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Digital Elevation Model based Hydrologic Modeling

Digital Elevation Model based Hydrologic Modeling

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Digital Elevation Model based Hydrologic Modeling

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  1. Digital Elevation Model based Hydrologic Modeling Outline • Topography and Physical runoff generation processes (TOPMODEL) • Raster calculation of wetness index • Raster calculation of TOPMODEL runoff • Extendability of ArcGIS using Visual Basic Programming

  2. Physical Processes involved in Runoff Generation From http://snobear.colorado.edu/IntroHydro/geog_hydro.html

  3. Runoff generation processes P Infiltration excess overland flow aka Horton overland flow f P qo P f Partial area infiltration excess overland flow P P qo P f P Saturation excess overland flow P qo P qr qs

  4. Map of saturated areas showing expansion during a single rainstorm. The solid black shows the saturated area at the beginning of the rain; the lightly shaded area is saturated by the end of the storm and is the area over which the water table had risen to the ground surface. [from Dunne and Leopold, 1978] Seasonal variation in pre-storm saturated area [from Dunne and Leopold, 1978]

  5. Runoff generation at a point depends on • Rainfall intensity or amount • Antecedent conditions • Soils and vegetation • Depth to water table (topography) • Time scale of interest These vary spatially which suggests a spatial geographic approach to runoff estimation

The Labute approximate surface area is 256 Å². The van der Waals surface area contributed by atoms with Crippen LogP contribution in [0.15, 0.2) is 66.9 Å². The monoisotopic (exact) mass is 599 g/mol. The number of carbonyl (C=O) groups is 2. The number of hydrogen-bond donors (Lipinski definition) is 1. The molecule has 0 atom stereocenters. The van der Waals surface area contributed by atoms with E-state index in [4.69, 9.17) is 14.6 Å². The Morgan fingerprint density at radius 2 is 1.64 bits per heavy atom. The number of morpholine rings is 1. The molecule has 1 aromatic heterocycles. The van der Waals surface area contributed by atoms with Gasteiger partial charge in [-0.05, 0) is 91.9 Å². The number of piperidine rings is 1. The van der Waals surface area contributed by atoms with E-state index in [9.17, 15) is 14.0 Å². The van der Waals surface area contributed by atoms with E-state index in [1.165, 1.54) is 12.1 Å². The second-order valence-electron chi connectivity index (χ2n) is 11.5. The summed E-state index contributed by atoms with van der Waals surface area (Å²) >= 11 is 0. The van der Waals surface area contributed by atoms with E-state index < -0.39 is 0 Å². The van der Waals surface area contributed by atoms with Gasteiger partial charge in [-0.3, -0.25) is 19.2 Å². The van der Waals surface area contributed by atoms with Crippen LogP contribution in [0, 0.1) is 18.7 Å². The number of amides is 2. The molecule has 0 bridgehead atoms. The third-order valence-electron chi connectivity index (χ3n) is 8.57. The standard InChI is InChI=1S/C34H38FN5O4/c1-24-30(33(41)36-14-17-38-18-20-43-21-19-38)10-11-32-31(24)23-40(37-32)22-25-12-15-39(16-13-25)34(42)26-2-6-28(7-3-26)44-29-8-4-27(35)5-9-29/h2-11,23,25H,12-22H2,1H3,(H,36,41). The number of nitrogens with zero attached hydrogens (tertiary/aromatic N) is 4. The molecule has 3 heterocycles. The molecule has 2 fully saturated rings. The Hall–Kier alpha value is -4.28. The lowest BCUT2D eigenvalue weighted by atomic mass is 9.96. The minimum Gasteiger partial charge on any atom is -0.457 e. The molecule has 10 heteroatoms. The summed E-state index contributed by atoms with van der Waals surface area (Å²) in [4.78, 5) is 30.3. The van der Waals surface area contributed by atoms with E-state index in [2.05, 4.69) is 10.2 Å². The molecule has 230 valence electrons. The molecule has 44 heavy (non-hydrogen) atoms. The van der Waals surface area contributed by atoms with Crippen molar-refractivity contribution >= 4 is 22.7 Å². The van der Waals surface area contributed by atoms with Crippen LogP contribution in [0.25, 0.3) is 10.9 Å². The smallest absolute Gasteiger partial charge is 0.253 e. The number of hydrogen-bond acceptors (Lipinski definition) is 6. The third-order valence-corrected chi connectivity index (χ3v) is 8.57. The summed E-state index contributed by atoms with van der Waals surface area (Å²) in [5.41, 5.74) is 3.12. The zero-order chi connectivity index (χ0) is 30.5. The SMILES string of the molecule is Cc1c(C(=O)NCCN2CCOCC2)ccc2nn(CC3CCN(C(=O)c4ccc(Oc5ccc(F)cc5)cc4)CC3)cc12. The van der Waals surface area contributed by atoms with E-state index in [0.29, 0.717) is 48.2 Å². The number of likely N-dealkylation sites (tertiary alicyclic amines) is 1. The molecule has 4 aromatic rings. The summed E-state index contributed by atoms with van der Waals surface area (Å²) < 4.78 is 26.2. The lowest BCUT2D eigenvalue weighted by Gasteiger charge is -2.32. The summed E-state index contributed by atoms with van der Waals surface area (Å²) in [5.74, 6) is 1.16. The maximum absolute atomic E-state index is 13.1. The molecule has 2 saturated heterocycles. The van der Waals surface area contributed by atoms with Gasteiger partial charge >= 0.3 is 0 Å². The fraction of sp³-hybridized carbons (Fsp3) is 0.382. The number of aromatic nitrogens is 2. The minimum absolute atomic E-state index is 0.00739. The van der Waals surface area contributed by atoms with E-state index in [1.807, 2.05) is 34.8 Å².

6. TOPMODEL Beven, K., R. Lamb, P. Quinn, R. Romanowicz and J. Freer, (1995), "TOPMODEL," Chapter 18 in Computer Models of Watershed Hydrology, Edited by V. P. Singh, Water Resources Publications, Highlands Ranch, Colorado, p.627-668. “TOPMODEL is not a hydrological modeling package. It is rather a set of conceptual tools that can be used to reproduce the hydrological behaviour of catchments in a distributed or semi-distributed way, in particular the dynamics of surface or subsurface contributing areas.”

  7. TOPMODEL and GIS • Surface saturation and soil moisture deficits based on topography • Slope • Specific Catchment Area • Topographic Convergence • Partial contributing area concept • Saturation from below (Dunne) runoff generation mechanism

  8. Saturation in zones of convergent topography

  9. Specific catchment area a is the upslope area per unit contour length [m2/m  m] Stream line Contour line Upslope contributing area a Numerical Evaluation with the D Algorithm Topographic Definition Tarboton, D. G., (1997), "A New Method for the Determination of Flow Directions and Contributing Areas in Grid Digital Elevation Models," Water Resources Research, 33(2): 309-319.) (http://www.engineering.usu.edu/cee/faculty/dtarb/dinf.pdf)

  10. Hydrological processes within a catchment are complex, involving: • Macropores • Heterogeneity • Fingering flow • Local pockets of saturation The general tendency of water to flow downhill is however subject to macroscale conceptualization